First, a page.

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I also have a small leak in my black tank. I got under there and found that it is an old repair that is leaking. Looks like they used the ABS repair kit I have seen on line but did not let it set up before using it. Anyway, I could not find anything that would adhere to ABS. A neighbor tried all the “as seen on TV” stuff and none of it would hold. He finally tried gorilla glue and it worked like a charm. Now his was a crack in the line to the dump valve, not a leak in the tank itself. But it worked so I decided to try it. It did work for about two weeks but I noticed the leak is back. Before I give up on it, I am going to re-coat it with the glue again. I think it will eventually hold. So if yours is a crack, I would try that first. :good:
BTW, I have had some experience with MDI (Methylene diphenyl diisocyanate), the active ingredient in gorilla glue. Had to use a release agent with it or it would stick our small press closed. That is how well it bonds to metal…. or anything else.
July 1, 2018 at 3:48 pm in reply to: Why We Are Buying a New Truck Versus Fixing Big Blue #52351
- This reply was modified 2 years, 9 months ago by Walt & Vicky Davis.
I know you made the right choice. You may remember me telling you about the ’97 f250 I had a few years ago. What a money pit. My truck’s Achilles heel was the glow plug system. Seems like they never got it right on the early trucks.
As to pricing old blue, in u.s. dollars, all I can say is shoot high. People are still nuts about them. I put mine on Craig’s list for $2500 (I wanted a quick sale) and had 5 offers that day. Ended up selling to a guy a 100 miles away who restored them and sold them to wildfire fighter companies as water tankers. Point is, there seems to be a market for these old work horses as snowplow, and other specialty applications. Oh, and the teenage boys love them too 🙂 I’d start at max blue book and see what the interest is.
- This reply was modified 2 years, 10 months ago by Walt & Vicky Davis.
If you have a hitch, you have your choice of 5th wheels – just make sure nobody’s home first! 🙂
thanks for the info.
As long as I am at it, there is an addendum to this story concerning the electrical. When I got the unit in and all hooked up, I had no power to the fridge. I checked the 2 fuses on the circuit board and they were good. Then I realized I only had 8.96 VDC coming to the fridge. It needs at least 10 to light the panel board when it is initially started although 14 is optimum. I went to the fuse panel and did find a 15 amp automotive fuse for the furnace had blown. I replaced it and the fridge worked fine. Somehow that blown fuse had halved my DC voltage to the fridge. If I hadn’t remembered that on some schematics I had seen the furnace label listed as “furn/fridge”, I probably would not have made the connection. 🙂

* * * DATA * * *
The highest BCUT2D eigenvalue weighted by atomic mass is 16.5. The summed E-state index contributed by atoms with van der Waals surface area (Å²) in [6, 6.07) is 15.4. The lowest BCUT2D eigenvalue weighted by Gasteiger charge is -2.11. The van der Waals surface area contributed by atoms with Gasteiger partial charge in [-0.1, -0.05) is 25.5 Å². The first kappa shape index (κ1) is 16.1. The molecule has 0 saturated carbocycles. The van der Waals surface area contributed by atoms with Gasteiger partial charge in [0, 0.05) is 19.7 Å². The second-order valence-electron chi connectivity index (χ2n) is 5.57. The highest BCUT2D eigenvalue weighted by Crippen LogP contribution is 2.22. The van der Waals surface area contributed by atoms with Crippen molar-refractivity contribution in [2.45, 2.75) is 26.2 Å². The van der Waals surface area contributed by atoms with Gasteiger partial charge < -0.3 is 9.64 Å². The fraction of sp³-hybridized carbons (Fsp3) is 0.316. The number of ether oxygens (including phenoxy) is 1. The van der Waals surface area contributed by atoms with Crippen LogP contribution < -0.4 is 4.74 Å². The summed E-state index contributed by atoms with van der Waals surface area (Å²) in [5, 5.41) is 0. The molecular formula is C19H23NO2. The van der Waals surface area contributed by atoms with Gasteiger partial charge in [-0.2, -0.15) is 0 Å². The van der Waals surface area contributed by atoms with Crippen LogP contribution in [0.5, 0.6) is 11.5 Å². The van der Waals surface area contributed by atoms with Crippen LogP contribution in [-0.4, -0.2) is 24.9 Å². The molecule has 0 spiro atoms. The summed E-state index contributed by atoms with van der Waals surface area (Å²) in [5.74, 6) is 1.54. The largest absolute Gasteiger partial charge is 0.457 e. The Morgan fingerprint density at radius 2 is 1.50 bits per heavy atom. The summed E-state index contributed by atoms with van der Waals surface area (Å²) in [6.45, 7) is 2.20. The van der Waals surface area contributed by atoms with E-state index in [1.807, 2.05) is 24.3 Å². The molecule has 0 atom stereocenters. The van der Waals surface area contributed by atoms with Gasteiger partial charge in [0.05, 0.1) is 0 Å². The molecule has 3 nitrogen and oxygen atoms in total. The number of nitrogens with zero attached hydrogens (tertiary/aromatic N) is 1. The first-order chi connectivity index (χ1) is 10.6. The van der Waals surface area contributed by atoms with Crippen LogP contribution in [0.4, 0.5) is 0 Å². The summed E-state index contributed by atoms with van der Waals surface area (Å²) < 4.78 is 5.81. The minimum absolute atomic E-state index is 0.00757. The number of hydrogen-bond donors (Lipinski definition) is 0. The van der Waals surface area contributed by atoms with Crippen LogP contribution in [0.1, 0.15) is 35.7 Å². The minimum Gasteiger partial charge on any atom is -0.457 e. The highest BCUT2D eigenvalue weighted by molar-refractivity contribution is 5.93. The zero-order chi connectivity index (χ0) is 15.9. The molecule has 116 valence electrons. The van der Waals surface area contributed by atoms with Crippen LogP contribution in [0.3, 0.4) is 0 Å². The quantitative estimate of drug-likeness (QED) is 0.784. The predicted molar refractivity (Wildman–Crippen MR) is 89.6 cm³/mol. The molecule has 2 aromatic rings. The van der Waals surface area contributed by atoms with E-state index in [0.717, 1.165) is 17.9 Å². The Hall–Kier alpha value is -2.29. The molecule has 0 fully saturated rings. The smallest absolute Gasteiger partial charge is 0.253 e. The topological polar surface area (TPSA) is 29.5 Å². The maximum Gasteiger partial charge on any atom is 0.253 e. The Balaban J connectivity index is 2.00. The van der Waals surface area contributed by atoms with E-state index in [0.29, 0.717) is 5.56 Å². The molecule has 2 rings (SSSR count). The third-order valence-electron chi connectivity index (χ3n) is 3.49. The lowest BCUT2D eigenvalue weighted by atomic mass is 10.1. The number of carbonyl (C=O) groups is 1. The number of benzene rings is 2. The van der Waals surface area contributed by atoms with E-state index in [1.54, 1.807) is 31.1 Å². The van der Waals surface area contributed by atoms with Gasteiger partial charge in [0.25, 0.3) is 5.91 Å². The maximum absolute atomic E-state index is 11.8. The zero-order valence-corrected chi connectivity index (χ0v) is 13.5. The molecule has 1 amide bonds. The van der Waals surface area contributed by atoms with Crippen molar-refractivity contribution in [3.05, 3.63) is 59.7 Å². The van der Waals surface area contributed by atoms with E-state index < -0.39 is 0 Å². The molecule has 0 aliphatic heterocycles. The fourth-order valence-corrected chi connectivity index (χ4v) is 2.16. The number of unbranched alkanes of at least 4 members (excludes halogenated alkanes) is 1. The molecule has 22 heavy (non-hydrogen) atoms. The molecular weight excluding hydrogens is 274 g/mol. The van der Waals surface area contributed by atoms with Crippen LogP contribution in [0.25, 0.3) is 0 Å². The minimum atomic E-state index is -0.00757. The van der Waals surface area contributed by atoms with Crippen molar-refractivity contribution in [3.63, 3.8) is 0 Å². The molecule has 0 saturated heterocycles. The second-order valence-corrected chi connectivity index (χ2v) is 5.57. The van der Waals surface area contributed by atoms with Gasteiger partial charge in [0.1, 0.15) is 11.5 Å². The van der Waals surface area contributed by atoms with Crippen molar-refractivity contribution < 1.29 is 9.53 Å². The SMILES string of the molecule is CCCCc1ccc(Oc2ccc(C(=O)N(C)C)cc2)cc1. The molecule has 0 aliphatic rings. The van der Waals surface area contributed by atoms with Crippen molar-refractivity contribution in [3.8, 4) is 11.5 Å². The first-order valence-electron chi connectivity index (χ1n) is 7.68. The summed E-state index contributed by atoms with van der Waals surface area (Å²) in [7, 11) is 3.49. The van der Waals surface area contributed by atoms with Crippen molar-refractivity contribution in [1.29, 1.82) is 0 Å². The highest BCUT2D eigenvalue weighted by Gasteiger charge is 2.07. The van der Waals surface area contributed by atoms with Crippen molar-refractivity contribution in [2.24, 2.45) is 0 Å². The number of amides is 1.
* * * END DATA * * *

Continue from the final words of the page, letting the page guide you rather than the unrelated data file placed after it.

yes, the unit came charged and ready to go. One thing I learned though was that it is important to take a picture of the info on the cooling unit and email it to whomever you are buying the unit from and get them to confirm you are ordering the right one. Case in point, my unit had an LBX on the end of it. The fellow at RV cooling unit warehouse said there was a period in Dometic’s past when they were relocating their plant and had a company in China make their units. So they are slightly different. There are other little things too. Bottom line, whatever you order will probably need some slight mods as far as mounting holes and such. All in all, it was a pleasant experience changing it out. Certainly within the capabilities of anyone who can maintain an RV and certainly not worth the $600+ an RV tech will charge to put it in.May 30, 2018 at 1:22 pm in reply to: Best 5th wheel (in your opinion) for full time living? #52031
got an amazon link to that combo, Dan?
….when out in the furnace there arose such a clatter, I sprang from my bed to see what got splattered 🙂November 19, 2017 at 7:55 pm in reply to: Travel Trailer Boon docking – need suggestions on placing everything #48835
Thanks, Kent and Stephen, The weight that far back is definitely concerning to me. I think i will have to find a way to make it work where it is.
That was pretty cool. But I wonder if a pressure gage in line with the hose coming from your tanks would not also work. Then you could just turn off the main tank and if the pressure on the gage drops, you have a leak. Of course, it would not tell you where the leak is….but it would be an easy way to check every time you set up at a new camp.